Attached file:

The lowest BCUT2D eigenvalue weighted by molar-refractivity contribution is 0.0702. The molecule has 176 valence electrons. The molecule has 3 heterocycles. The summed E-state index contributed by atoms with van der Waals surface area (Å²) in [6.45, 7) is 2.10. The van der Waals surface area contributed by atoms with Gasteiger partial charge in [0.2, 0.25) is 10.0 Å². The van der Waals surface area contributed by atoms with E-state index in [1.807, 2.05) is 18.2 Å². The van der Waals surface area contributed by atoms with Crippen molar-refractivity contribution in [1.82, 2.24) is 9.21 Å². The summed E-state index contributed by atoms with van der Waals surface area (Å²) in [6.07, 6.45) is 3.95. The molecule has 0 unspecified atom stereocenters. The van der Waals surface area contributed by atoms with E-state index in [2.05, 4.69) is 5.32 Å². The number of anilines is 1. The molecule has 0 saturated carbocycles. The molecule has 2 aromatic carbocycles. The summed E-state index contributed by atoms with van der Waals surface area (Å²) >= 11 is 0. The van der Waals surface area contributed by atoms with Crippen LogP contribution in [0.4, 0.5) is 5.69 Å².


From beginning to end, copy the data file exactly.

The lowest BCUT2D eigenvalue weighted by molar-refractivity contribution is 0.0702. The molecule has 176 valence electrons. The molecule has 3 heterocycles. The summed E-state index contributed by atoms with van der Waals surface area (Å²) in [6.45, 7) is 2.10. The van der Waals surface area contributed by atoms with Gasteiger partial charge in [0.2, 0.25) is 10.0 Å². The van der Waals surface area contributed by atoms with E-state index in [1.807, 2.05) is 18.2 Å². The van der Waals surface area contributed by atoms with Crippen molar-refractivity contribution in [1.82, 2.24) is 9.21 Å². The summed E-state index contributed by atoms with van der Waals surface area (Å²) in [6.07, 6.45) is 3.95. The molecule has 0 unspecified atom stereocenters. The van der Waals surface area contributed by atoms with E-state index in [2.05, 4.69) is 5.32 Å². The number of anilines is 1. The molecule has 0 saturated carbocycles. The molecule has 2 aromatic carbocycles. The summed E-state index contributed by atoms with van der Waals surface area (Å²) >= 11 is 0. The van der Waals surface area contributed by atoms with Crippen LogP contribution in [0.4, 0.5) is 5.69 Å².